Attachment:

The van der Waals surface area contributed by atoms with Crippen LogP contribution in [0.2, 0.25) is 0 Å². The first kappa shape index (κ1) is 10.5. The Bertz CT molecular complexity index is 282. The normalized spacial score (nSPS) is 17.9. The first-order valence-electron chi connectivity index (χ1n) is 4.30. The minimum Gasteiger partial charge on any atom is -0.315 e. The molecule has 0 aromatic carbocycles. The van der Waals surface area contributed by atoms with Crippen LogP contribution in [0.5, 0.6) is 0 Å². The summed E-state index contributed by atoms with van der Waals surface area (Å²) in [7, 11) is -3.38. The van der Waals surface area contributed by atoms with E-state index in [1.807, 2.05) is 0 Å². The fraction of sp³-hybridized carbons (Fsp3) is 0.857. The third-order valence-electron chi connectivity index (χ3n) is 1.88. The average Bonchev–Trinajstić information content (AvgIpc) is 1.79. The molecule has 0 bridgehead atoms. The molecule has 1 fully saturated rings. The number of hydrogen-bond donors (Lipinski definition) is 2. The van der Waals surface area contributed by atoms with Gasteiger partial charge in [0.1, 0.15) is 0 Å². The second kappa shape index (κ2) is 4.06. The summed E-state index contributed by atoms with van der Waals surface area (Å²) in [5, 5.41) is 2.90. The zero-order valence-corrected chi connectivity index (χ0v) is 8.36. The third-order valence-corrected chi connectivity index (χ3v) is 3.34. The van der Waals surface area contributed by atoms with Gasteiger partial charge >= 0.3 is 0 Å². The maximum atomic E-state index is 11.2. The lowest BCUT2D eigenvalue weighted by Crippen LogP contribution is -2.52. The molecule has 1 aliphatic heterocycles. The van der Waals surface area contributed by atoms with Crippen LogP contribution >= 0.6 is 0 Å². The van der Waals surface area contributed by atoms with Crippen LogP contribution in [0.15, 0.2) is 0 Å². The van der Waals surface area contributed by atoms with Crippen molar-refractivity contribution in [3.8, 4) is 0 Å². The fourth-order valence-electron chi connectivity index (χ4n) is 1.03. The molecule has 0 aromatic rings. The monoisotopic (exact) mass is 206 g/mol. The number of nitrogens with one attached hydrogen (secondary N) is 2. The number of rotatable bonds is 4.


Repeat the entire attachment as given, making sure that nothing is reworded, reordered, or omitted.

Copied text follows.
The van der Waals surface area contributed by atoms with Crippen LogP contribution in [0.2, 0.25) is 0 Å². The first kappa shape index (κ1) is 10.5. The Bertz CT molecular complexity index is 282. The normalized spacial score (nSPS) is 17.9. The first-order valence-electron chi connectivity index (χ1n) is 4.30. The minimum Gasteiger partial charge on any atom is -0.315 e. The molecule has 0 aromatic carbocycles. The van der Waals surface area contributed by atoms with Crippen LogP contribution in [0.5, 0.6) is 0 Å². The summed E-state index contributed by atoms with van der Waals surface area (Å²) in [7, 11) is -3.38. The van der Waals surface area contributed by atoms with E-state index in [1.807, 2.05) is 0 Å². The fraction of sp³-hybridized carbons (Fsp3) is 0.857. The third-order valence-electron chi connectivity index (χ3n) is 1.88. The average Bonchev–Trinajstić information content (AvgIpc) is 1.79. The molecule has 0 bridgehead atoms. The molecule has 1 fully saturated rings. The number of hydrogen-bond donors (Lipinski definition) is 2. The van der Waals surface area contributed by atoms with Gasteiger partial charge in [0.1, 0.15) is 0 Å². The second kappa shape index (κ2) is 4.06. The summed E-state index contributed by atoms with van der Waals surface area (Å²) in [5, 5.41) is 2.90. The zero-order valence-corrected chi connectivity index (χ0v) is 8.36. The third-order valence-corrected chi connectivity index (χ3v) is 3.34. The van der Waals surface area contributed by atoms with Gasteiger partial charge >= 0.3 is 0 Å². The maximum atomic E-state index is 11.2. The lowest BCUT2D eigenvalue weighted by Crippen LogP contribution is -2.52. The molecule has 1 aliphatic heterocycles. The van der Waals surface area contributed by atoms with Crippen LogP contribution >= 0.6 is 0 Å². The van der Waals surface area contributed by atoms with Crippen LogP contribution in [0.15, 0.2) is 0 Å². The van der Waals surface area contributed by atoms with Crippen molar-refractivity contribution in [3.8, 4) is 0 Å². The fourth-order valence-electron chi connectivity index (χ4n) is 1.03. The molecule has 0 aromatic rings. The monoisotopic (exact) mass is 206 g/mol. The number of nitrogens with one attached hydrogen (secondary N) is 2. The number of rotatable bonds is 4.